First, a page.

Constructions projects worth more than £100 million have been approved for 50 schools in Northern Ireland.
The refurbishment or extension works, each valued between £500,000 and £4 million, were announced by Education Minister John O'Dowd.
Some of the schemes, which together total £106 million, also involve the provision of new sports facilities.
The 50 schools had submitted their capital investment applications under the School Enhancement Programme (SEP) - an initiative set up by the minister last year.
"The purpose of this programme was to ensure that we provide the best possible education estate for our children and young people, within the budget available," Mr O'Dowd said.
"The SEP is designed to enable the refurbishment or extension of existing schools and I am pleased to announce today that 50 schools have been informed that their applications have been successful and will be advanced to planning.
"This represents a potential investment in the estate of £106 million over the next two to three years."
The minister added: "The successful projects are all consistent with the emerging area plans and the scale of the investment underlines my continuing commitment to improving the schools estate.
"It comes in addition to the major works projects worth £350 million I have announced since last summer; in addition to the £31 million I have invested in minor works since January; and in addition to the £47 million I have earmarked for maintenance this year.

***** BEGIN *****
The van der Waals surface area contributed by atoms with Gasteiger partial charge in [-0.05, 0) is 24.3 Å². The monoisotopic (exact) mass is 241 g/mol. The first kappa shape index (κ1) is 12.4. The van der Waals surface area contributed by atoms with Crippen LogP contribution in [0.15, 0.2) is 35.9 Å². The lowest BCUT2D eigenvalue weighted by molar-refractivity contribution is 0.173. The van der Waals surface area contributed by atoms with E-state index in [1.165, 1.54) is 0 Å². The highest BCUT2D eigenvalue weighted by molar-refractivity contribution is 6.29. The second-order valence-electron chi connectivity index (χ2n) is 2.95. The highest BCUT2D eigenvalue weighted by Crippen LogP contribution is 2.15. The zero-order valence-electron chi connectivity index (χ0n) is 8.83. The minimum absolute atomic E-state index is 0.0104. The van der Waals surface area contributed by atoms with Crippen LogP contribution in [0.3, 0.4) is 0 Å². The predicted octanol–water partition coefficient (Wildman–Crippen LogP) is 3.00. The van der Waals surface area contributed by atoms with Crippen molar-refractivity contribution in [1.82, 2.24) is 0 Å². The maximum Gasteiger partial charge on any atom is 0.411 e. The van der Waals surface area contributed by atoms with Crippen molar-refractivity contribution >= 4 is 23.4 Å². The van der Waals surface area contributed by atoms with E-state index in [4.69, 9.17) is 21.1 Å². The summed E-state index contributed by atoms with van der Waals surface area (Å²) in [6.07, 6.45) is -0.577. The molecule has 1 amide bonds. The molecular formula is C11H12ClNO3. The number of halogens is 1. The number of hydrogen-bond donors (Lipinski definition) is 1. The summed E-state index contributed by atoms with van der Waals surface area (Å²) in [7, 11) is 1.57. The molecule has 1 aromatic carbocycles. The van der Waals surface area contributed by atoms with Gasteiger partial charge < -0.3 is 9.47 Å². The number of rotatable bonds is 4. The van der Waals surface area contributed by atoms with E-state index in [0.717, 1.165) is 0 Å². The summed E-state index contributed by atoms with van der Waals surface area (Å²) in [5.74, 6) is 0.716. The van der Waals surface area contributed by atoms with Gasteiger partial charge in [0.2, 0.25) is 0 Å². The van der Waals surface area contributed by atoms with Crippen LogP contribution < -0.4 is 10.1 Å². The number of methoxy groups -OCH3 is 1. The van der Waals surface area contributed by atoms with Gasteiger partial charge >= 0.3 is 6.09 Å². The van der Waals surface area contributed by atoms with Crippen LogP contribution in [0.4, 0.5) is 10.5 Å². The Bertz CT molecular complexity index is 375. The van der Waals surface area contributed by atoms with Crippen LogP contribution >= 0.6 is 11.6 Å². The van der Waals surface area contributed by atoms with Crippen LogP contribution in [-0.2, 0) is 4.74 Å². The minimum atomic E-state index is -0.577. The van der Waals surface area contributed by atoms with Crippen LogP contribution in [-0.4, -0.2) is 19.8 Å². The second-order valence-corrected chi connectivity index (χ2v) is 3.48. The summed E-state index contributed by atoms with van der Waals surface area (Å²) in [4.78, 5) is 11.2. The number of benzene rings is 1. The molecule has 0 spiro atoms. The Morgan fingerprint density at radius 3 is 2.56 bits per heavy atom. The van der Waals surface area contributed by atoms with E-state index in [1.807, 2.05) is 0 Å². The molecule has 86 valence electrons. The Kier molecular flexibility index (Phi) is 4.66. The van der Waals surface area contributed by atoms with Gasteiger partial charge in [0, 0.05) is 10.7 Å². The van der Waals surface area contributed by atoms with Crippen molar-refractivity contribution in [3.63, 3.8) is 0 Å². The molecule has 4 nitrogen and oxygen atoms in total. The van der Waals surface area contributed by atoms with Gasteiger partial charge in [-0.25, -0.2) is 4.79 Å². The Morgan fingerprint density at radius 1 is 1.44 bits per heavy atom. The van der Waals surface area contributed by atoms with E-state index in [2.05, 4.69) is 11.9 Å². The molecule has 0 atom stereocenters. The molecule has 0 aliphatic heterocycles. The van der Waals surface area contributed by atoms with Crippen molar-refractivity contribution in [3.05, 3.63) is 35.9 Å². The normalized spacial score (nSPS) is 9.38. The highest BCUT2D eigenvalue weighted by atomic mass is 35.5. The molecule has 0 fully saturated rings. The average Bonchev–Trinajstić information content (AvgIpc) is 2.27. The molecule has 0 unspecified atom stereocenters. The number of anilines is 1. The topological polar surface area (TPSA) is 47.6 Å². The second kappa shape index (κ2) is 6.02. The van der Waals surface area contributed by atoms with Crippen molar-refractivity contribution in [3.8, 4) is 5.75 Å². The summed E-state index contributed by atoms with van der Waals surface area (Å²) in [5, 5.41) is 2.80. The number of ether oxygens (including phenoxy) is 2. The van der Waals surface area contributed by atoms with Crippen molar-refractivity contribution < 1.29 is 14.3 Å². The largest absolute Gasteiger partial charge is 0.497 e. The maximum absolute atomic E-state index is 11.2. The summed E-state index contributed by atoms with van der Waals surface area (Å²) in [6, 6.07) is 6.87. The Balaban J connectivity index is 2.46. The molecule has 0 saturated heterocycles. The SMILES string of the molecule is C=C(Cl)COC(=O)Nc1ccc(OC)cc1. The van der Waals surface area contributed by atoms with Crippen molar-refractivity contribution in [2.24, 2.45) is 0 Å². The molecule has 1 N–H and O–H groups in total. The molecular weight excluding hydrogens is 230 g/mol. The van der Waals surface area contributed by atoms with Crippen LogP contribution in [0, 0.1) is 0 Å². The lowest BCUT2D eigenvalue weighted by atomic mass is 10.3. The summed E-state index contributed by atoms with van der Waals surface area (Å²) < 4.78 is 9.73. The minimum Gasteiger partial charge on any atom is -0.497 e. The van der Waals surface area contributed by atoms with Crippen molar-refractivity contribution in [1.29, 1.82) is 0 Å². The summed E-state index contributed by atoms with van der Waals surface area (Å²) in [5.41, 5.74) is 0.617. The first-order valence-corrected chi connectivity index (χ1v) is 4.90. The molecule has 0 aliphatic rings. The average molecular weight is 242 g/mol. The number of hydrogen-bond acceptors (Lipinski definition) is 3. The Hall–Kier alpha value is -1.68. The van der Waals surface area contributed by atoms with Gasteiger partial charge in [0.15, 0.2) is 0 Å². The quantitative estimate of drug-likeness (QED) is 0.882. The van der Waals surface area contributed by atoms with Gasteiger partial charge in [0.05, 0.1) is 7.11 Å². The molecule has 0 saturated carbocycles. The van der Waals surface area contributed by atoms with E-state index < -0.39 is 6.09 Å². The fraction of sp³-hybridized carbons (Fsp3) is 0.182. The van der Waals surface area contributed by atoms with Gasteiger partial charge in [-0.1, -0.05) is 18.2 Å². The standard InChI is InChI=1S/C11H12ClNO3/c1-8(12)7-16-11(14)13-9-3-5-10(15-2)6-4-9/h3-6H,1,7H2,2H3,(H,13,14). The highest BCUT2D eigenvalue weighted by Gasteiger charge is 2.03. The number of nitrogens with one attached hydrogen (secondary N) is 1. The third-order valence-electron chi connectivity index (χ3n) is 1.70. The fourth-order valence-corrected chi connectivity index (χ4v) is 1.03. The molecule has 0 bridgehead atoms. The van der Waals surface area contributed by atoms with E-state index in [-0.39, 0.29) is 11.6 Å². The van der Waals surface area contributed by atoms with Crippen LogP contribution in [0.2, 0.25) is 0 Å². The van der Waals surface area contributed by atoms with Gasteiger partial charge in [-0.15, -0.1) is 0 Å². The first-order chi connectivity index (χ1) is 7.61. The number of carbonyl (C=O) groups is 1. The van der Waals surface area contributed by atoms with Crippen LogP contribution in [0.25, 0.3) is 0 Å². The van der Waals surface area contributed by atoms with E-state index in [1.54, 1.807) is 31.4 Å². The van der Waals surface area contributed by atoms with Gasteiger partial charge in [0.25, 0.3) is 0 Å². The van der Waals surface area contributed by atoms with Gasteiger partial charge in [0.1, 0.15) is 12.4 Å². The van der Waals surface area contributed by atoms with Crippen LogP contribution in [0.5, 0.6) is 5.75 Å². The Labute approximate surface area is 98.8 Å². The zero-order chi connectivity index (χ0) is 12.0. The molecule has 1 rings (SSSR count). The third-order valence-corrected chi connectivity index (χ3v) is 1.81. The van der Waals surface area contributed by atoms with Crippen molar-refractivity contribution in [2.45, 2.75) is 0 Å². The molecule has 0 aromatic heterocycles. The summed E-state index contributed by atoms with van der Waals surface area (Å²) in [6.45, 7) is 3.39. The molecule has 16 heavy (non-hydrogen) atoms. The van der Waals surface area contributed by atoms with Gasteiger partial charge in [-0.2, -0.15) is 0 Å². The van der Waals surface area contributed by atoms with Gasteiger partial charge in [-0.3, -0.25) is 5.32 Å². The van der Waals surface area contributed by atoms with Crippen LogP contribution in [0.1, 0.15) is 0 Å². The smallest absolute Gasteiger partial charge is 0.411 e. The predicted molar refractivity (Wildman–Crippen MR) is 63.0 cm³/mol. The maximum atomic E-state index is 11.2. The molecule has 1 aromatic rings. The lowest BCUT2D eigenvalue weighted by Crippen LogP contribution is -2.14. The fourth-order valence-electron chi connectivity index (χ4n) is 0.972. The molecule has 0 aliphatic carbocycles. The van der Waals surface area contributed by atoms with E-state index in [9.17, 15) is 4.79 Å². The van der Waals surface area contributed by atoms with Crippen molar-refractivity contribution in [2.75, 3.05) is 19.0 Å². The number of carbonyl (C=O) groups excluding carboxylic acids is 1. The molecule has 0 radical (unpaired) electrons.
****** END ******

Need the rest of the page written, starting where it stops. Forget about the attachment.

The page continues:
"Today's announcement is good news for the pupils, staff and school communities involved, as well as being a welcome boost for the local construction industry."
Meanwhile, Mr O'Dowd has extended by a week his consultation period on how schools are funded because of a technical computer issue.
A problem on an online response form affected the recording of yes and no answers when answering questions about a proposal not to change the funding arrangements for special units attached to mainstream schools.
The minister said: "There has been strong support to date for this proposal during the consultation period. This is also evidenced through analysis of over 1,000 of the hard copy responses. Over 99% of these were in agreement with my proposal that there should be no changes to this aspect.
"Given this overwhelming response in favour, and the fact no concerns have been raised about this particular proposal to preserve existing funding arrangements for special units, it is reasonable to expect that the online responses would have reflected this support.
"However, if there are voices with a different view on the arrangements for special units, it's important that these are heard and I would encourage anyone who hasn't already participated in the consultation to do so."
Democratic Unionist MLA Mervyn Storey accused the minister of not listening to arguments over the common funding proposals, which he believes will leave some schools disadvantaged.
"This is a crisis in our schools and I have never seen concern in our schools like there is with this particular issue," he said.
"It seems the minister and his department do not know how to handle this situation. I am very concerned as to the way in which these things are being run."